Morse code qualifies as a digital mode, although organic brains are somewhat better at copying it than electronic ones. Ham radio operators that did “phone” (ham-talk for voice) started out with AM modulation. Sometime after World War II, there was widespread adoption of single side band or SSB. SSB takes up less bandwidth and is more reliable than AM modulation. On the digital side, hams turned to different and more sophisticated digital transmission types with computers pushing bandwidth down and reliability up. However, a recent trend has been to encode voice over ham radio–sort of VoIP with radio instead of Ethernet–using an open source program called freedv.
[AA6E] made a very informative video where he carries on a QSO (a conversation) with a distant station using freedv. What makes it interesting, is towards the end when the two stations switch to regular SSB. The difference is dramatic and really points out how even with less bandwidth (roughly 3 kHz for SSB vs 1.25 kHz), the digital mode is superior. The freedv software (available for Windows or Linux) compresses audio to 700-1600 bits per second and spreads it over 16 QPSK signals.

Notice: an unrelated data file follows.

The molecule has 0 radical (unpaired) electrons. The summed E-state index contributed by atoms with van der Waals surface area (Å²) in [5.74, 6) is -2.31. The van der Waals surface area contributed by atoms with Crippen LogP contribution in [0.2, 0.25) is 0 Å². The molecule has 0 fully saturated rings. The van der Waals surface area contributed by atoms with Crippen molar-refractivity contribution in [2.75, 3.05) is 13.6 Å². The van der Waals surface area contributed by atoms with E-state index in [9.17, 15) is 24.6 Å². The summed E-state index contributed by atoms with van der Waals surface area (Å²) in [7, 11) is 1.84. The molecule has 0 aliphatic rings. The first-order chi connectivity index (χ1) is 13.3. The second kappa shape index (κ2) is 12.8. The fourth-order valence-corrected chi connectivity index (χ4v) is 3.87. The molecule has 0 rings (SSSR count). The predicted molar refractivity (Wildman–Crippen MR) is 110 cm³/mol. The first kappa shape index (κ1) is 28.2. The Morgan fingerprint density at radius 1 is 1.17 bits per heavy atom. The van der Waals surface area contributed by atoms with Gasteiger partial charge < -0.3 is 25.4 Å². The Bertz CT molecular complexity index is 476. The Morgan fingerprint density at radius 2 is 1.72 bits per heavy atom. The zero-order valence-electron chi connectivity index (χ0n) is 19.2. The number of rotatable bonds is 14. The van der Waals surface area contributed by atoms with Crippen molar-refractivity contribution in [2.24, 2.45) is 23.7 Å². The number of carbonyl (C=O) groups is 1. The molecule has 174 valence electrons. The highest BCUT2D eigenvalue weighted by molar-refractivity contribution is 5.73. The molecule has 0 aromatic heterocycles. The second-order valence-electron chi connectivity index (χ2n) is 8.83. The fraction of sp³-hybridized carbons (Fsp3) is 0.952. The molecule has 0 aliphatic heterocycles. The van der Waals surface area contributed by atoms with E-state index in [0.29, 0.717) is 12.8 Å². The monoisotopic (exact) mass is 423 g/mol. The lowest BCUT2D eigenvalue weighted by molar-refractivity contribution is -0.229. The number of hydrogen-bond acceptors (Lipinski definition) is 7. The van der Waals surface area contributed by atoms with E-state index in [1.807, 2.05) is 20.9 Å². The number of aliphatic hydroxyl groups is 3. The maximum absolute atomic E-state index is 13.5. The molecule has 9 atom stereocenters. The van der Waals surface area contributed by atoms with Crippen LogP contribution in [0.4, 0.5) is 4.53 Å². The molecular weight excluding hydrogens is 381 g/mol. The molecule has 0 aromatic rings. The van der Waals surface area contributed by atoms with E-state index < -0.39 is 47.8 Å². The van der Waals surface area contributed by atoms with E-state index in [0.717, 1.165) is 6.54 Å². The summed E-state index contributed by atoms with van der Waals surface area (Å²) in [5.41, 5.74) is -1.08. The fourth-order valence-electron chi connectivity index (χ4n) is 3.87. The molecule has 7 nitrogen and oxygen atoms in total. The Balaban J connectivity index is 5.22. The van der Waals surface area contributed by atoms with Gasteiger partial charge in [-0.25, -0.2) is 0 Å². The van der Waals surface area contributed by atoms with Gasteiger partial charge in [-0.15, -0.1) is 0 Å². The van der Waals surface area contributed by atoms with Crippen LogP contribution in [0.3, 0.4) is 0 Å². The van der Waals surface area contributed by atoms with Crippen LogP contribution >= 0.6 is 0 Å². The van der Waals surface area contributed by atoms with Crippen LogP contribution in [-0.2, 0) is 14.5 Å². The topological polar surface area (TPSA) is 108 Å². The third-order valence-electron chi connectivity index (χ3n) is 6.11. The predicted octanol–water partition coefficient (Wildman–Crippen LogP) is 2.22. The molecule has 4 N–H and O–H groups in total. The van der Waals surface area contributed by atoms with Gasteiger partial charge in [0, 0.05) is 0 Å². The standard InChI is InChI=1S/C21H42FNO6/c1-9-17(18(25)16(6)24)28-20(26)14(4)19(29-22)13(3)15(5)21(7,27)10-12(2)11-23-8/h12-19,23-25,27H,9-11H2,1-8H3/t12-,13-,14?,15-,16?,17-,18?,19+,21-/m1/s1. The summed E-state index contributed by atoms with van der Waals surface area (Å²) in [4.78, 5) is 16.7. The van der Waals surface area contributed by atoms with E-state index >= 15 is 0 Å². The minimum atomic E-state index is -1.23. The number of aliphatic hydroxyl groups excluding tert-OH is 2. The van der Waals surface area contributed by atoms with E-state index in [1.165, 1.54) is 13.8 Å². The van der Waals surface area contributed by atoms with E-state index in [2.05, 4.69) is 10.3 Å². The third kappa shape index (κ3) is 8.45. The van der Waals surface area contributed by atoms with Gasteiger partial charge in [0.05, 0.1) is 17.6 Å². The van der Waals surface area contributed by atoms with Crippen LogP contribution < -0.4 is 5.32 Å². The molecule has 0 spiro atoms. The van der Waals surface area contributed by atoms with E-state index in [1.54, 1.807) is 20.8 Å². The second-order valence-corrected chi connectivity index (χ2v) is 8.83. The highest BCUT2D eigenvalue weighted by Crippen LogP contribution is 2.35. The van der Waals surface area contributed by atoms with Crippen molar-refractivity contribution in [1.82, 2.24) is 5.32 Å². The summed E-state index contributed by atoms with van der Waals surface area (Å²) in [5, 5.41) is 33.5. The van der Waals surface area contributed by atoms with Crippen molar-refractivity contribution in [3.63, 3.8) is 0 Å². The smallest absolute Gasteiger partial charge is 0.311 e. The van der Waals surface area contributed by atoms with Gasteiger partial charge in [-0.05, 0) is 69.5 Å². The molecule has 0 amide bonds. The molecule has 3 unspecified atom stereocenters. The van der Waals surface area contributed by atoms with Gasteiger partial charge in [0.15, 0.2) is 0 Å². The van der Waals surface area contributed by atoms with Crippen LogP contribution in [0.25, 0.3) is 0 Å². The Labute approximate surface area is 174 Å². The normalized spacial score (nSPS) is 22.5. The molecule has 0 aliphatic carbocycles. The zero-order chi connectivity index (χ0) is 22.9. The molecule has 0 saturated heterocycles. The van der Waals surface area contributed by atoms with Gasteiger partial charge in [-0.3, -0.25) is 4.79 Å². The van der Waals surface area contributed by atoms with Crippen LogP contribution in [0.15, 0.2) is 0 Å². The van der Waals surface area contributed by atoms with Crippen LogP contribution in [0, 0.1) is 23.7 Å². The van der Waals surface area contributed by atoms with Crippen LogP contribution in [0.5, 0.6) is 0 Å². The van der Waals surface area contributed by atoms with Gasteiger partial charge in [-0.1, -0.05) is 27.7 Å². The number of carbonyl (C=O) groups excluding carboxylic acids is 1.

Even if you don’t have a ham radio license (and if not, why not?), it is interesting to see how transmitting a complex signal like voice using digital methods compares with the old analog-style transmissions.